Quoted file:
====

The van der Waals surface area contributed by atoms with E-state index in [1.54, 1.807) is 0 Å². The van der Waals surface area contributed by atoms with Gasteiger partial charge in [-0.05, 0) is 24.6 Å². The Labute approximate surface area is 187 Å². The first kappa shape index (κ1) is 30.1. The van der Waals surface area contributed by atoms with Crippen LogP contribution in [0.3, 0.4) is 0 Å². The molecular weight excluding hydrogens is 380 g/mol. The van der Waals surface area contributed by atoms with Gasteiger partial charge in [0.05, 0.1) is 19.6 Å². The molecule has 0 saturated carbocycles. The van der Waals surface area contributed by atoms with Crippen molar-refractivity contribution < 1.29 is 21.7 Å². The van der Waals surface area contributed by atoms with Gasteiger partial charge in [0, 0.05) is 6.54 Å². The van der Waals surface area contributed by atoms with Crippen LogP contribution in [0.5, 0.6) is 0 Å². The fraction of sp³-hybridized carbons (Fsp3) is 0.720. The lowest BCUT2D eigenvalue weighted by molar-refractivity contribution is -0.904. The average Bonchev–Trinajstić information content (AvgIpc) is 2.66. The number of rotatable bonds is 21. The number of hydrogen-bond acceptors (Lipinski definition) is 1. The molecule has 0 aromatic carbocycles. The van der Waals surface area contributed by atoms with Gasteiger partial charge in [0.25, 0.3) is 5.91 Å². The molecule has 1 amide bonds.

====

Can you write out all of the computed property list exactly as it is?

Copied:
The van der Waals surface area contributed by atoms with E-state index in [1.54, 1.807) is 0 Å². The van der Waals surface area contributed by atoms with Gasteiger partial charge in [-0.05, 0) is 24.6 Å². The Labute approximate surface area is 187 Å². The first kappa shape index (κ1) is 30.1. The van der Waals surface area contributed by atoms with Crippen LogP contribution in [0.3, 0.4) is 0 Å². The molecular weight excluding hydrogens is 380 g/mol. The van der Waals surface area contributed by atoms with Gasteiger partial charge in [0.05, 0.1) is 19.6 Å². The molecule has 0 saturated carbocycles. The van der Waals surface area contributed by atoms with Crippen molar-refractivity contribution < 1.29 is 21.7 Å². The van der Waals surface area contributed by atoms with Gasteiger partial charge in [0, 0.05) is 6.54 Å². The van der Waals surface area contributed by atoms with Crippen LogP contribution in [0.5, 0.6) is 0 Å². The fraction of sp³-hybridized carbons (Fsp3) is 0.720. The lowest BCUT2D eigenvalue weighted by molar-refractivity contribution is -0.904. The average Bonchev–Trinajstić information content (AvgIpc) is 2.66. The number of rotatable bonds is 21. The number of hydrogen-bond acceptors (Lipinski definition) is 1. The molecule has 0 aromatic carbocycles. The van der Waals surface area contributed by atoms with Gasteiger partial charge in [0.25, 0.3) is 5.91 Å². The molecule has 1 amide bonds.